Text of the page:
Stay food safe this Christmas
Christmas is a time when a lot of food is bought and consumed, sometimes rather too much of it too. We’re often faced with the prospect of cooking unfamiliar things, after all it’s not everyday we cook a huge turkey or rib of beef. And then there’s the issue of all the surplus – what to do with all the leftovers.
Ultimately there is pressure on us to become the ultimate domestic goddess or even god – but what food safety issues do we need to think about?
Sarah Daniels of The Red Cat Partnership has given us a few simple tips to follow to ensure your Christmas is a merry one.
Buying and storing food
Firstly do not buy or prepare food too far in advance.
When buying food you must consider the use by date – this is the date the manufacturer/ producer can guarantee that if we have stored it correctly (in the fridge) that it is safe to eat.
Do not buy food that you cannot eat before the end of this use by period.
You will also need to be mindful of the ‘once open consume within’ guidance given – this will over ride the shelf life and may only be 2 days.
So do not buy your perishable foods too far in advance. If you need to buy early then freeze as soon as you can after purchasing – more on defrosting later.
Best before dates are just that. The food tastes best before that date – it won’t harm you afterwards, though it may not taste as good as it should.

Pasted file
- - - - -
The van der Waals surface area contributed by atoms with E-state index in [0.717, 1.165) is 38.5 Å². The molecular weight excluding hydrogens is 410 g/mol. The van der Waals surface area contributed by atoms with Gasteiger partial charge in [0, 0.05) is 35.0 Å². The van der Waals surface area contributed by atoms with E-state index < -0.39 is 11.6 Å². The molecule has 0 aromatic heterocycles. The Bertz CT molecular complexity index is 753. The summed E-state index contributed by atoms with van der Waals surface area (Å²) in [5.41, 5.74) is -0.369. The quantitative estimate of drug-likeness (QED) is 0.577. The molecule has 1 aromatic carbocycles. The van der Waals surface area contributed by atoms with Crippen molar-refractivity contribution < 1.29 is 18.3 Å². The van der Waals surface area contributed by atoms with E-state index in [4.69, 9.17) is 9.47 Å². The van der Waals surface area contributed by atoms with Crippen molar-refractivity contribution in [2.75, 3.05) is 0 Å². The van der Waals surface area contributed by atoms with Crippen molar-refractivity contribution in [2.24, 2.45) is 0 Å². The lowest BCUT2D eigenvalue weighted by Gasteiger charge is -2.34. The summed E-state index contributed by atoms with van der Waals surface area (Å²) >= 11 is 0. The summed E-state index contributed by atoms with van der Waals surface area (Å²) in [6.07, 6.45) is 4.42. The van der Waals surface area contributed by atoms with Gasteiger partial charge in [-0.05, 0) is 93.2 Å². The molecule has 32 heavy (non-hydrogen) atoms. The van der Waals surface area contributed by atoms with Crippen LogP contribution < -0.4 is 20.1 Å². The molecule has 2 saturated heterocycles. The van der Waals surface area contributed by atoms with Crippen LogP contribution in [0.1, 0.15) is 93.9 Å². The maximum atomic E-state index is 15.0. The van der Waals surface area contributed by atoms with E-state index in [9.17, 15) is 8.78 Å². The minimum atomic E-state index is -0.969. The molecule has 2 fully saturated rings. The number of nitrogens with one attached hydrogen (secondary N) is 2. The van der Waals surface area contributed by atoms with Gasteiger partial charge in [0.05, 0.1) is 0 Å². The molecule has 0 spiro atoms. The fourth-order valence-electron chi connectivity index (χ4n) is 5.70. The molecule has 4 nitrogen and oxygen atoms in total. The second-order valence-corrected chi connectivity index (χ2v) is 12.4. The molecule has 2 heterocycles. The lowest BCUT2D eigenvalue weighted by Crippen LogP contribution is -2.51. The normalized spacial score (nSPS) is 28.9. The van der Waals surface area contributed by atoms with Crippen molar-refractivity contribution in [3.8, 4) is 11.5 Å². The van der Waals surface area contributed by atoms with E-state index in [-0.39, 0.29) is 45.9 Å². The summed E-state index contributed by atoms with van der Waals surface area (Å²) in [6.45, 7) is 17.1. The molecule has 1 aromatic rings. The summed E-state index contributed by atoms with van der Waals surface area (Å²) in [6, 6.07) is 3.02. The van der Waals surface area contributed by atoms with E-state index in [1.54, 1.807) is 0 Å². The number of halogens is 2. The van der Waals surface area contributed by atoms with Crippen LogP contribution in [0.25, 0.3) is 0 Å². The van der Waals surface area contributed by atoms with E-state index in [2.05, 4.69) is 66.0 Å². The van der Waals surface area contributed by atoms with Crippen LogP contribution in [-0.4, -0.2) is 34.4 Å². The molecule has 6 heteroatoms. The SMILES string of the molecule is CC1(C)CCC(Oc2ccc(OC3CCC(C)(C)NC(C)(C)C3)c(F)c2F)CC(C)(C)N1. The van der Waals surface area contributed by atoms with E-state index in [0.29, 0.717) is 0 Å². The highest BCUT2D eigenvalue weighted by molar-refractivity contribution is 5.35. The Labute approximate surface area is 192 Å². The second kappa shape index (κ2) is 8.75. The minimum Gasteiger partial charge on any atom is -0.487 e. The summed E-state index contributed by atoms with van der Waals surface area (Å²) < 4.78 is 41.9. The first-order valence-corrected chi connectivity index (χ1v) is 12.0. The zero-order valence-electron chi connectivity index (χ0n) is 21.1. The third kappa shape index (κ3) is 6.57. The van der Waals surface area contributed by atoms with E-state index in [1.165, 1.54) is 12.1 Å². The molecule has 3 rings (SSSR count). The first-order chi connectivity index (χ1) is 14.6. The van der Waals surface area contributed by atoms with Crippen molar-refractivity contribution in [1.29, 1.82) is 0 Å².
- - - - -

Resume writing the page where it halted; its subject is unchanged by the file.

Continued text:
Keep perishable foods in the fridge and do not overload the fridge.
I know we want a chilled beer or glass of wine, but the foodstuffs that support nasty bacteria growing need to be kept refrigerated to ensure the food is safe to eat.
Also we should not overload our fridges – if air cannot circulate this can cause a rise in temperature which can cause a dangerous growth of bacteria.
Also we need to keep raw and ready-to-eat foods apart.
Keep raw meats/ fish/ eggs and veg, particularly soily veg at the bottom of the fridge.
When preparing foods, this too, must not be done too far in advance.
If you’re still eating the turkey on New Year’s day it is pushing it from a food safety perspective – prepare what you can eat within 2 –3 days.
If you are not going to eat it, portion it up and freeze as soon after cooking as you can.
Do cool foods quickly by portioning them, or taking them out of their cooking container as this will prevent nasty poisons / toxins developing.
Preparing the festive bird
There is no need to wash the bird – this can cause bacteria to be splashed and therefore spread around the kitchen. Those stomach upsetting bugs will be killed if the bird is cooked thoroughly.
Cooking and defrosting
If you need to defrost foods, do it in the fridge. This will take longer but it is safer. If there is no room in the fridge do it overnight whilst the central heating is off.
Ensure that all foods are thoroughly defrosted before cooking, otherwise the oven temperature will just defrost the meat and not cook it thoroughly.
Allow enough time for the cooking process.
Be mindful of how much food you need to cook at once and the order it needs to be cooked in. Most shops and magazines have countdown guides.
I would rather have a delayed festive meal than food poisoning, or a hard potato rather than an undercooked pink turkey!
Always check that poultry is cooked thoroughly – you do not need a probe – but pierce the bird/dish at the thickest point and ensure that juices are clear and the food is piping hot.
And lastly enjoy without the fear of a festive food poisoning!
Sarah Daniels is director of The Red Cat Partnership a health and safety consultancy based in Norwich.
Courses are available covering food safety with a team of chartered environmental health practitioners.
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